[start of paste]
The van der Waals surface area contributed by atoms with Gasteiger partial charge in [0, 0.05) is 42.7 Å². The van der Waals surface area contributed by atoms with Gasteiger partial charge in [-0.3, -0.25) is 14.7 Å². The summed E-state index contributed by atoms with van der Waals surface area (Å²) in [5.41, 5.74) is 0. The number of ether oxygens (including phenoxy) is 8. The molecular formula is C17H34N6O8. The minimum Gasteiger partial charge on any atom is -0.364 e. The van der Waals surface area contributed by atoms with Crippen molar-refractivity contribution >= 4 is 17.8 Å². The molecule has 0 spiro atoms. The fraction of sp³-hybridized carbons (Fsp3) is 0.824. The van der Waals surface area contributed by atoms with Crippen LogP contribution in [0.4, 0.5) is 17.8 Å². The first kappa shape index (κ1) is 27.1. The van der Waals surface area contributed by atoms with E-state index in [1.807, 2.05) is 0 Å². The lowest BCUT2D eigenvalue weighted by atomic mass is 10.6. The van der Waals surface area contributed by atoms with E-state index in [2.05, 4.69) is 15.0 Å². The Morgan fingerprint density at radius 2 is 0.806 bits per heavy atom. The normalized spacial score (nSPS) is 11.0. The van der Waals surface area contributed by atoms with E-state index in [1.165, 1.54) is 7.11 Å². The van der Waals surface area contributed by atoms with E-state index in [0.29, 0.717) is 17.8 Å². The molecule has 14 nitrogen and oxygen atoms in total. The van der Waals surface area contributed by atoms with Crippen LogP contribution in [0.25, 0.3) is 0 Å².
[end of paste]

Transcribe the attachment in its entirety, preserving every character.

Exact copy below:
The van der Waals surface area contributed by atoms with Gasteiger partial charge in [0, 0.05) is 42.7 Å². The van der Waals surface area contributed by atoms with Gasteiger partial charge in [-0.3, -0.25) is 14.7 Å². The summed E-state index contributed by atoms with van der Waals surface area (Å²) in [5.41, 5.74) is 0. The number of ether oxygens (including phenoxy) is 8. The molecular formula is C17H34N6O8. The minimum Gasteiger partial charge on any atom is -0.364 e. The van der Waals surface area contributed by atoms with Crippen molar-refractivity contribution >= 4 is 17.8 Å². The molecule has 0 spiro atoms. The fraction of sp³-hybridized carbons (Fsp3) is 0.824. The van der Waals surface area contributed by atoms with Crippen LogP contribution in [0.4, 0.5) is 17.8 Å². The first kappa shape index (κ1) is 27.1. The van der Waals surface area contributed by atoms with E-state index in [1.807, 2.05) is 0 Å². The lowest BCUT2D eigenvalue weighted by atomic mass is 10.6. The van der Waals surface area contributed by atoms with E-state index in [2.05, 4.69) is 15.0 Å². The Morgan fingerprint density at radius 2 is 0.806 bits per heavy atom. The normalized spacial score (nSPS) is 11.0. The van der Waals surface area contributed by atoms with E-state index in [1.165, 1.54) is 7.11 Å². The van der Waals surface area contributed by atoms with E-state index in [0.29, 0.717) is 17.8 Å². The molecule has 14 nitrogen and oxygen atoms in total. The van der Waals surface area contributed by atoms with Crippen LogP contribution in [0.25, 0.3) is 0 Å².